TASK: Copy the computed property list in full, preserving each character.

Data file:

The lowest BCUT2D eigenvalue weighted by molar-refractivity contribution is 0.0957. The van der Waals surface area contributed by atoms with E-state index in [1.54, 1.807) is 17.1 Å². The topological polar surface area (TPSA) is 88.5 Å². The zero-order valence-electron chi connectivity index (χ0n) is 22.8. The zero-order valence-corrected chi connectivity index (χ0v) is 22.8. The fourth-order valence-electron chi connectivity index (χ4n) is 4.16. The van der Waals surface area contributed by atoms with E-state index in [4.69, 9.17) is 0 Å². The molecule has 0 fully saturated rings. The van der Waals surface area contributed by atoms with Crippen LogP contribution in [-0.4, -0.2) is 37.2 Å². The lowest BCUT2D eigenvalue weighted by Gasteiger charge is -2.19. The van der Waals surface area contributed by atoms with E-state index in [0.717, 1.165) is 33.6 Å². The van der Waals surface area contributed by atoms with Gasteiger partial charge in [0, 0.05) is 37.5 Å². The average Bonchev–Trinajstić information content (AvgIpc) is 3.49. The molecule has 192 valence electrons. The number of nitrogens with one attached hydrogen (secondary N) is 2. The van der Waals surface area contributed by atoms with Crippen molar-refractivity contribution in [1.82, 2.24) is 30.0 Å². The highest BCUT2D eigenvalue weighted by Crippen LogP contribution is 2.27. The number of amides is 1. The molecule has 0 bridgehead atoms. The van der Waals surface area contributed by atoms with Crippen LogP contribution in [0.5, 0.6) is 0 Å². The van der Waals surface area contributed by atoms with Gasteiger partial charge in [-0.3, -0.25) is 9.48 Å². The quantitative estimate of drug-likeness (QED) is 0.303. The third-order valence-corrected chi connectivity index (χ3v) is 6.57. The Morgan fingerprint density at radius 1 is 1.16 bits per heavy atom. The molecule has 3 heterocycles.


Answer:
The lowest BCUT2D eigenvalue weighted by molar-refractivity contribution is 0.0957. The van der Waals surface area contributed by atoms with E-state index in [1.54, 1.807) is 17.1 Å². The topological polar surface area (TPSA) is 88.5 Å². The zero-order valence-electron chi connectivity index (χ0n) is 22.8. The zero-order valence-corrected chi connectivity index (χ0v) is 22.8. The fourth-order valence-electron chi connectivity index (χ4n) is 4.16. The van der Waals surface area contributed by atoms with E-state index in [4.69, 9.17) is 0 Å². The molecule has 0 fully saturated rings. The van der Waals surface area contributed by atoms with Crippen LogP contribution in [-0.4, -0.2) is 37.2 Å². The lowest BCUT2D eigenvalue weighted by Gasteiger charge is -2.19. The van der Waals surface area contributed by atoms with E-state index in [0.717, 1.165) is 33.6 Å². The van der Waals surface area contributed by atoms with Gasteiger partial charge in [0, 0.05) is 37.5 Å². The average Bonchev–Trinajstić information content (AvgIpc) is 3.49. The molecule has 192 valence electrons. The number of nitrogens with one attached hydrogen (secondary N) is 2. The van der Waals surface area contributed by atoms with Crippen molar-refractivity contribution in [1.82, 2.24) is 30.0 Å². The highest BCUT2D eigenvalue weighted by Crippen LogP contribution is 2.27. The number of amides is 1. The molecule has 0 bridgehead atoms. The van der Waals surface area contributed by atoms with Crippen LogP contribution in [0.5, 0.6) is 0 Å². The van der Waals surface area contributed by atoms with Gasteiger partial charge in [-0.3, -0.25) is 9.48 Å². The quantitative estimate of drug-likeness (QED) is 0.303. The third-order valence-corrected chi connectivity index (χ3v) is 6.57. The Morgan fingerprint density at radius 1 is 1.16 bits per heavy atom. The molecule has 3 heterocycles.